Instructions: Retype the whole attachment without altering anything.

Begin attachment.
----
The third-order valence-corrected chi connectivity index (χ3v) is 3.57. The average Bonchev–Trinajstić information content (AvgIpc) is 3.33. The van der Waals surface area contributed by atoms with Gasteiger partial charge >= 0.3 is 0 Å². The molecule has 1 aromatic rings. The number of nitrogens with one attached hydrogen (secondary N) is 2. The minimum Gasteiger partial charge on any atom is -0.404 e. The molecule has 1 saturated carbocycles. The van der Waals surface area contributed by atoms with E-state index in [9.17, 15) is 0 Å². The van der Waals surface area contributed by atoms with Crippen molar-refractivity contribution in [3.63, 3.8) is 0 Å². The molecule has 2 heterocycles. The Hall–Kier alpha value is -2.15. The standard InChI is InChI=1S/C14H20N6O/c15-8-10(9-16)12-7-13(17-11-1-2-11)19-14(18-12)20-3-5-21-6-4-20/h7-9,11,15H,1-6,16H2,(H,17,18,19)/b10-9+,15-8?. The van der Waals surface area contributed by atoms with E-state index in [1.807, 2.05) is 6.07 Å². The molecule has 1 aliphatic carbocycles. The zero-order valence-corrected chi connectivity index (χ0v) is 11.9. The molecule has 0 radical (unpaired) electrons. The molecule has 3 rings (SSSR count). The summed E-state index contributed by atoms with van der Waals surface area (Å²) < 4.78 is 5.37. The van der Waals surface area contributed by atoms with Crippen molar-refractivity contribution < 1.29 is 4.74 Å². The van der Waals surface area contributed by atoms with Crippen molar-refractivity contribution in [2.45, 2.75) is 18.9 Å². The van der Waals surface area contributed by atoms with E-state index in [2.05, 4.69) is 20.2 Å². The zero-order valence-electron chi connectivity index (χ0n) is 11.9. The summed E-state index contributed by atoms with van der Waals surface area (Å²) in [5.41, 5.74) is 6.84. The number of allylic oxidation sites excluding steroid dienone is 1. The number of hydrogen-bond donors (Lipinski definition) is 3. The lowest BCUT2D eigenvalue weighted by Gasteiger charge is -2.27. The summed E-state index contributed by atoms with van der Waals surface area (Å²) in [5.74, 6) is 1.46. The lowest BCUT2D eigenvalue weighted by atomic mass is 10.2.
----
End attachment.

The third-order valence-corrected chi connectivity index (χ3v) is 3.57. The average Bonchev–Trinajstić information content (AvgIpc) is 3.33. The van der Waals surface area contributed by atoms with Gasteiger partial charge >= 0.3 is 0 Å². The molecule has 1 aromatic rings. The number of nitrogens with one attached hydrogen (secondary N) is 2. The minimum Gasteiger partial charge on any atom is -0.404 e. The molecule has 1 saturated carbocycles. The van der Waals surface area contributed by atoms with E-state index in [9.17, 15) is 0 Å². The van der Waals surface area contributed by atoms with Crippen molar-refractivity contribution in [3.63, 3.8) is 0 Å². The molecule has 2 heterocycles. The Hall–Kier alpha value is -2.15. The standard InChI is InChI=1S/C14H20N6O/c15-8-10(9-16)12-7-13(17-11-1-2-11)19-14(18-12)20-3-5-21-6-4-20/h7-9,11,15H,1-6,16H2,(H,17,18,19)/b10-9+,15-8?. The van der Waals surface area contributed by atoms with E-state index in [1.807, 2.05) is 6.07 Å². The molecule has 1 aliphatic carbocycles. The zero-order valence-corrected chi connectivity index (χ0v) is 11.9. The molecule has 0 radical (unpaired) electrons. The molecule has 3 rings (SSSR count). The summed E-state index contributed by atoms with van der Waals surface area (Å²) < 4.78 is 5.37. The van der Waals surface area contributed by atoms with Crippen molar-refractivity contribution < 1.29 is 4.74 Å². The van der Waals surface area contributed by atoms with Crippen molar-refractivity contribution in [2.45, 2.75) is 18.9 Å². The van der Waals surface area contributed by atoms with E-state index in [2.05, 4.69) is 20.2 Å². The zero-order valence-electron chi connectivity index (χ0n) is 11.9. The summed E-state index contributed by atoms with van der Waals surface area (Å²) in [5.41, 5.74) is 6.84. The number of allylic oxidation sites excluding steroid dienone is 1. The number of hydrogen-bond donors (Lipinski definition) is 3. The lowest BCUT2D eigenvalue weighted by Gasteiger charge is -2.27. The summed E-state index contributed by atoms with van der Waals surface area (Å²) in [5.74, 6) is 1.46. The lowest BCUT2D eigenvalue weighted by atomic mass is 10.2.